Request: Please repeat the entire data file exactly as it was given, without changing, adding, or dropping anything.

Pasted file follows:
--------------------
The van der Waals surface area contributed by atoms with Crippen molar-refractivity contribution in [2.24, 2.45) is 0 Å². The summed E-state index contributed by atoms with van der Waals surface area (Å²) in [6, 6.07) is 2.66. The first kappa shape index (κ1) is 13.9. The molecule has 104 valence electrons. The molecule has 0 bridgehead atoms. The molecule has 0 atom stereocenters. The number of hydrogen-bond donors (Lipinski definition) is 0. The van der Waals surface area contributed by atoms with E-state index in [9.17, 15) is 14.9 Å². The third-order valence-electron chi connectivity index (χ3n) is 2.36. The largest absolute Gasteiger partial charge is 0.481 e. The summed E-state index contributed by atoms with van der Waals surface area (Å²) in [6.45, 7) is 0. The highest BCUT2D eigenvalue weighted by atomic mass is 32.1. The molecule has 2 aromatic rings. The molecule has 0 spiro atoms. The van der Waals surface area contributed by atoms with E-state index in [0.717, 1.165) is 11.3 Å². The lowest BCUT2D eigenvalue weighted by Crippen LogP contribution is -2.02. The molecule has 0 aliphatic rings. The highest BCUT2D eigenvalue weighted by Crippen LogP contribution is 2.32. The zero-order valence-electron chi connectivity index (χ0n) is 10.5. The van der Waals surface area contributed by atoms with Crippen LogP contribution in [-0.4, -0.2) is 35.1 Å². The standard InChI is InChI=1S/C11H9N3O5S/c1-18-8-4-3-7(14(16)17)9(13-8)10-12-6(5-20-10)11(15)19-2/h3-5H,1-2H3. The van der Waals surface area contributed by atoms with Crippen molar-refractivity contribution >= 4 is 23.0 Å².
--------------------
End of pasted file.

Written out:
The van der Waals surface area contributed by atoms with Crippen molar-refractivity contribution in [2.24, 2.45) is 0 Å². The summed E-state index contributed by atoms with van der Waals surface area (Å²) in [6, 6.07) is 2.66. The first kappa shape index (κ1) is 13.9. The molecule has 104 valence electrons. The molecule has 0 bridgehead atoms. The molecule has 0 atom stereocenters. The number of hydrogen-bond donors (Lipinski definition) is 0. The van der Waals surface area contributed by atoms with E-state index in [9.17, 15) is 14.9 Å². The third-order valence-electron chi connectivity index (χ3n) is 2.36. The largest absolute Gasteiger partial charge is 0.481 e. The summed E-state index contributed by atoms with van der Waals surface area (Å²) in [6.45, 7) is 0. The highest BCUT2D eigenvalue weighted by atomic mass is 32.1. The molecule has 2 aromatic rings. The molecule has 0 spiro atoms. The van der Waals surface area contributed by atoms with E-state index in [0.717, 1.165) is 11.3 Å². The lowest BCUT2D eigenvalue weighted by Crippen LogP contribution is -2.02. The molecule has 0 aliphatic rings. The highest BCUT2D eigenvalue weighted by Crippen LogP contribution is 2.32. The zero-order valence-electron chi connectivity index (χ0n) is 10.5. The van der Waals surface area contributed by atoms with Crippen LogP contribution in [-0.4, -0.2) is 35.1 Å². The standard InChI is InChI=1S/C11H9N3O5S/c1-18-8-4-3-7(14(16)17)9(13-8)10-12-6(5-20-10)11(15)19-2/h3-5H,1-2H3. The van der Waals surface area contributed by atoms with Crippen molar-refractivity contribution >= 4 is 23.0 Å².